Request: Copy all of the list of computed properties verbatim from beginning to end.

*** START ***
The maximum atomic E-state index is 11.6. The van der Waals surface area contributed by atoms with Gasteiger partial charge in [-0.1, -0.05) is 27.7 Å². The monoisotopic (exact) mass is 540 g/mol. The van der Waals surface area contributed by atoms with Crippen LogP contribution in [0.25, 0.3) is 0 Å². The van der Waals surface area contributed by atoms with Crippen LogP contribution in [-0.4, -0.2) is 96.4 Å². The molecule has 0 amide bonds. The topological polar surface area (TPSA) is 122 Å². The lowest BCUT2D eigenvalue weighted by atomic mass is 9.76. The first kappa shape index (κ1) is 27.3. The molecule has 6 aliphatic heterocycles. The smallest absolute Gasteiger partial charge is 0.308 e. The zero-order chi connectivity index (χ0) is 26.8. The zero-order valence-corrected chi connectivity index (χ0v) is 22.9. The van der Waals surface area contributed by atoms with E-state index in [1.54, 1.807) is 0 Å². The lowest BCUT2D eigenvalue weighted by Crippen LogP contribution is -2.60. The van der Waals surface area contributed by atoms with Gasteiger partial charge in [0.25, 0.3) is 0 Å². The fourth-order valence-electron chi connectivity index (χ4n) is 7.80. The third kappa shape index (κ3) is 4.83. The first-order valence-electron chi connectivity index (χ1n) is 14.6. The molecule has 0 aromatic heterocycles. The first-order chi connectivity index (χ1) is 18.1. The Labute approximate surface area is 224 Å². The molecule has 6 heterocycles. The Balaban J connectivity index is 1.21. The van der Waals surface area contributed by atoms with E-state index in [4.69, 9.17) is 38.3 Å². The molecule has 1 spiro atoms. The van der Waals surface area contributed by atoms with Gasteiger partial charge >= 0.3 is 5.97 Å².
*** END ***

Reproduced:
The maximum atomic E-state index is 11.6. The van der Waals surface area contributed by atoms with Gasteiger partial charge in [-0.1, -0.05) is 27.7 Å². The monoisotopic (exact) mass is 540 g/mol. The van der Waals surface area contributed by atoms with Crippen LogP contribution in [0.25, 0.3) is 0 Å². The van der Waals surface area contributed by atoms with Crippen LogP contribution in [-0.4, -0.2) is 96.4 Å². The molecule has 0 amide bonds. The topological polar surface area (TPSA) is 122 Å². The lowest BCUT2D eigenvalue weighted by atomic mass is 9.76. The first kappa shape index (κ1) is 27.3. The molecule has 6 aliphatic heterocycles. The smallest absolute Gasteiger partial charge is 0.308 e. The zero-order chi connectivity index (χ0) is 26.8. The zero-order valence-corrected chi connectivity index (χ0v) is 22.9. The van der Waals surface area contributed by atoms with E-state index in [1.54, 1.807) is 0 Å². The lowest BCUT2D eigenvalue weighted by Crippen LogP contribution is -2.60. The van der Waals surface area contributed by atoms with Gasteiger partial charge in [0.25, 0.3) is 0 Å². The fourth-order valence-electron chi connectivity index (χ4n) is 7.80. The third kappa shape index (κ3) is 4.83. The first-order valence-electron chi connectivity index (χ1n) is 14.6. The molecule has 0 aromatic heterocycles. The first-order chi connectivity index (χ1) is 18.1. The Labute approximate surface area is 224 Å². The molecule has 6 heterocycles. The Balaban J connectivity index is 1.21. The van der Waals surface area contributed by atoms with E-state index in [4.69, 9.17) is 38.3 Å². The molecule has 1 spiro atoms. The van der Waals surface area contributed by atoms with Gasteiger partial charge >= 0.3 is 5.97 Å².